There are disturbing aspects to Theera Ratarasarn’s home brew.
The name: Activated Sludge. The label: That is a radiation symbol. The ingredients: It’s brewed with purified Milwaukee Metropolitan Sewerage District wastewater plant effluent.
But it tastes great.
To Ratarasarn, making beer with water that hasn’t gone through the final cleaning process was a mission.
“I wanted to get people talking,” he said “There’s a potential use for what we discharge into lakes and streams.”
A wastewater engineer with the state Department of Natural Resources by day, Ratarasarn, 39, has been home-brewing beer for nearly two years, usually at night after his two young sons are in bed.
It’s a simple enough process — mash, boil, add hops, cool, add yeast and ferment. Unless the water is suspect. Then add a half-dozen more steps.
Ratarasarn chlorinated, dechlorinated, filtered, distilled, tested and added nutrients to the water before beginning to make 5 gallons of Activated Sludge, a wheat ale with 5.15% alcohol by volume.
After all those steps, Ratarasarn wasn’t worried about the beer’s safety. Neither was a taste panel at Lakefront Brewery, where Activated Sludge went head-to-head with Lakefront Wheat Monkey.
Panel members smelled their sip of beer. They cracked wise.
“It looks like a good urine sample,” said John Rinson.
Then they tasted.
“No pathogen known to man that can grow in beer,” said brewery president Russ Klisch, who praised Ratarasarn’s Activated Sludge for its golden color. His down note was the beer’s carbonation and lack of body.
Another taster, Mitchel De Santis, graded the beer a 7 on a 10-point scale, giving Ratarasarn two points for creativity. “It’s one of the better home brews I’ve ever had.”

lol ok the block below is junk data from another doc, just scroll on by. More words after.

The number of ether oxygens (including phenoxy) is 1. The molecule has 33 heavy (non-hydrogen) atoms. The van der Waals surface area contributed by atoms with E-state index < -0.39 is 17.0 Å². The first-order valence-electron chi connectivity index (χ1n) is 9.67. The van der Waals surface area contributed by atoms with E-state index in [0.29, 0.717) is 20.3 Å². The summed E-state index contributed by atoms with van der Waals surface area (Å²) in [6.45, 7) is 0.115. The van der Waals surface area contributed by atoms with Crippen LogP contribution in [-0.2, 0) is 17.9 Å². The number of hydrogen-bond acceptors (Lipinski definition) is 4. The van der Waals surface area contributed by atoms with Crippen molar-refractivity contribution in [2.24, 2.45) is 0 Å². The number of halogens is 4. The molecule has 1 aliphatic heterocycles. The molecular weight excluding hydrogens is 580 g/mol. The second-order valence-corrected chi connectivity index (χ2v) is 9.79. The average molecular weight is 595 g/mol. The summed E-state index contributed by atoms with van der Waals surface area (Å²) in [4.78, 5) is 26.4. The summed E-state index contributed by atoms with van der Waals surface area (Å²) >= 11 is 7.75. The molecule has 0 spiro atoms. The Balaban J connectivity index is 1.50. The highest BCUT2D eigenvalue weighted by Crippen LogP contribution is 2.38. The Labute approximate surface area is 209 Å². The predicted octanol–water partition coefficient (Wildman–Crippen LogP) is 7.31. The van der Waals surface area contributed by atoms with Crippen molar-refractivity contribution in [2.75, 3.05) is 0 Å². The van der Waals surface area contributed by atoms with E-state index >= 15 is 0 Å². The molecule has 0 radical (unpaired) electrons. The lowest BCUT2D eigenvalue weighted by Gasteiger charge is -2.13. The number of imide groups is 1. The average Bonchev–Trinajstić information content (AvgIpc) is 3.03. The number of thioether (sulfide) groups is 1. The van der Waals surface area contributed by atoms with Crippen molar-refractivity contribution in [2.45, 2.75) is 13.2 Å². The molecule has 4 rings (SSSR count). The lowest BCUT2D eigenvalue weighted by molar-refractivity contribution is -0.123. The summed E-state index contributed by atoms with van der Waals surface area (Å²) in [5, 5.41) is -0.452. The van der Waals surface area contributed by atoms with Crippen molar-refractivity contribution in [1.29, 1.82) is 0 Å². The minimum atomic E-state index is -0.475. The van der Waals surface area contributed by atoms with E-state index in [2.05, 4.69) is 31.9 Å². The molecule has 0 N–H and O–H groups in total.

Ratarasarn wanted to prove a point by using the water.
“I wanted to raise awareness of the quality of plant effluent,” he said.
Think Bill Gates and the steam-powered sewage processor he’s touting. Gates’ processor burns solid waste for water and electricity. The water Ratarasarn worked with was clean water, just not clean enough for drinking, said Bill Graffin, MMSD public information officer.
Activated Sludge wheat ale is a similar concept but on a smaller scale.
Arid communities struggle for clean drinking water. Ratarasarn wanted to see what he could do based on the “knowledge that I have.”
He also has a sense of humor about it. A PowerPoint presentation Ratarasarn made illustrating the steps he took is themed “A little bit of me, a little bit of you.”
Ratarasarn chose to brew a wheat beer because he likes them and he’s made them before. He said he steered clear of darker beers such as porters or stouts “so people wouldn’t associate the beer with wastewater.”
The hard part, he said, is getting the water profile correct for each beer he brews. This one, with the substandard water, proved to be the most difficult. Ratarasarn wanted to send the treated MMSD water out for testing and requested the $200 test as a Christmas present.
“My wife asked me what I wanted, and I said a water test,” Ratarasarn said. “She just rolled her eyes and said ‘yes.'”
The tests came back nearly perfect, with less than a trace of silica, likely from the final filter in the distillation unit.
Don’t run to the liquor store just yet. Ratarasarn made Activated Sludge wheat beer for his own consumption. Based on the curiosity factor, Ratarasarn won’t be able to keep his home inventory for long.
“Everybody I talk to wants one,” he said.